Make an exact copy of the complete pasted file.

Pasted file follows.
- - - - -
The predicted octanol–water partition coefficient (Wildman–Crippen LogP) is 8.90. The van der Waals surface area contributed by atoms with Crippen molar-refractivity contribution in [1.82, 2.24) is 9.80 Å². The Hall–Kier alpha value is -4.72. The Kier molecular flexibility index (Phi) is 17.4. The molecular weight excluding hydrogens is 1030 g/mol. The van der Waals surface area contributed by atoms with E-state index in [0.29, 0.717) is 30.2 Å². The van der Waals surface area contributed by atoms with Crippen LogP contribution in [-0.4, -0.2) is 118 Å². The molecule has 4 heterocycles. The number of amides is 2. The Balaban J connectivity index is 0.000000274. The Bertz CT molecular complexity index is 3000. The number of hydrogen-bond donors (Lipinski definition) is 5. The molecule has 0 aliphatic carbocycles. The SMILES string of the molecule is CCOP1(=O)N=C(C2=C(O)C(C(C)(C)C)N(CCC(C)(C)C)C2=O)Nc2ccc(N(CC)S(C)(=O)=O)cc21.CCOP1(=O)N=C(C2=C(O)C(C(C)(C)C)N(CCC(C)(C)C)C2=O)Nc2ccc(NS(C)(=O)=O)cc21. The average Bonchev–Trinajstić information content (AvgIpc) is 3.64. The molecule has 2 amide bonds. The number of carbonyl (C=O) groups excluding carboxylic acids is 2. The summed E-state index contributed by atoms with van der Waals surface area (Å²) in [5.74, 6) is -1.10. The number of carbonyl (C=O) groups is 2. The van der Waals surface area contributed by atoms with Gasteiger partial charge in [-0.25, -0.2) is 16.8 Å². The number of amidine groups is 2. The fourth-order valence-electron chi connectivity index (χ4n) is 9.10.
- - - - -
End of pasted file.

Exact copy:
The predicted octanol–water partition coefficient (Wildman–Crippen LogP) is 8.90. The van der Waals surface area contributed by atoms with Crippen molar-refractivity contribution in [1.82, 2.24) is 9.80 Å². The Hall–Kier alpha value is -4.72. The Kier molecular flexibility index (Phi) is 17.4. The molecular weight excluding hydrogens is 1030 g/mol. The van der Waals surface area contributed by atoms with E-state index in [0.29, 0.717) is 30.2 Å². The van der Waals surface area contributed by atoms with Crippen LogP contribution in [-0.4, -0.2) is 118 Å². The molecule has 4 heterocycles. The number of amides is 2. The Balaban J connectivity index is 0.000000274. The Bertz CT molecular complexity index is 3000. The number of hydrogen-bond donors (Lipinski definition) is 5. The molecule has 0 aliphatic carbocycles. The SMILES string of the molecule is CCOP1(=O)N=C(C2=C(O)C(C(C)(C)C)N(CCC(C)(C)C)C2=O)Nc2ccc(N(CC)S(C)(=O)=O)cc21.CCOP1(=O)N=C(C2=C(O)C(C(C)(C)C)N(CCC(C)(C)C)C2=O)Nc2ccc(NS(C)(=O)=O)cc21. The average Bonchev–Trinajstić information content (AvgIpc) is 3.64. The molecule has 2 amide bonds. The number of carbonyl (C=O) groups excluding carboxylic acids is 2. The summed E-state index contributed by atoms with van der Waals surface area (Å²) in [5.74, 6) is -1.10. The number of carbonyl (C=O) groups is 2. The van der Waals surface area contributed by atoms with Gasteiger partial charge in [-0.25, -0.2) is 16.8 Å². The number of amidine groups is 2. The fourth-order valence-electron chi connectivity index (χ4n) is 9.10.